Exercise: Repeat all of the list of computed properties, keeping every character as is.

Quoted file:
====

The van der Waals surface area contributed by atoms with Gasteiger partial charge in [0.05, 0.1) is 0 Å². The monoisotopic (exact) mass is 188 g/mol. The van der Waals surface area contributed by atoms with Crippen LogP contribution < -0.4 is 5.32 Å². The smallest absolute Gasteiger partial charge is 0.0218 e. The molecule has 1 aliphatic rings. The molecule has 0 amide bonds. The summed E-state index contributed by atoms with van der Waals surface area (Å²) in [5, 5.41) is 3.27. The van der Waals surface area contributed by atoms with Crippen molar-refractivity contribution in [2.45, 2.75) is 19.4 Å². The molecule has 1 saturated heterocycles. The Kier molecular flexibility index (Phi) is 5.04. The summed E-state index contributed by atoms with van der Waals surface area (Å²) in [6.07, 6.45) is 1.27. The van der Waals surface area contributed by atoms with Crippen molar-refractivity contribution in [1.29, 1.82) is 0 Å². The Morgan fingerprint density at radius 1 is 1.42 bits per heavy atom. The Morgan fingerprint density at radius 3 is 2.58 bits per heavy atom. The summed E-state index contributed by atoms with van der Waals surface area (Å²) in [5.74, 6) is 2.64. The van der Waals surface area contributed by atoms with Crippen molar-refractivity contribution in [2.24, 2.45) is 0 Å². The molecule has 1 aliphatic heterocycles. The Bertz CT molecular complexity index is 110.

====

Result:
The van der Waals surface area contributed by atoms with Gasteiger partial charge in [0.05, 0.1) is 0 Å². The monoisotopic (exact) mass is 188 g/mol. The van der Waals surface area contributed by atoms with Crippen LogP contribution < -0.4 is 5.32 Å². The smallest absolute Gasteiger partial charge is 0.0218 e. The molecule has 1 aliphatic rings. The molecule has 0 amide bonds. The summed E-state index contributed by atoms with van der Waals surface area (Å²) in [5, 5.41) is 3.27. The van der Waals surface area contributed by atoms with Crippen molar-refractivity contribution in [2.45, 2.75) is 19.4 Å². The molecule has 1 saturated heterocycles. The Kier molecular flexibility index (Phi) is 5.04. The summed E-state index contributed by atoms with van der Waals surface area (Å²) in [6.07, 6.45) is 1.27. The van der Waals surface area contributed by atoms with Crippen molar-refractivity contribution in [1.29, 1.82) is 0 Å². The Morgan fingerprint density at radius 1 is 1.42 bits per heavy atom. The Morgan fingerprint density at radius 3 is 2.58 bits per heavy atom. The summed E-state index contributed by atoms with van der Waals surface area (Å²) in [5.74, 6) is 2.64. The van der Waals surface area contributed by atoms with Crippen molar-refractivity contribution in [2.24, 2.45) is 0 Å². The molecule has 1 aliphatic heterocycles. The Bertz CT molecular complexity index is 110.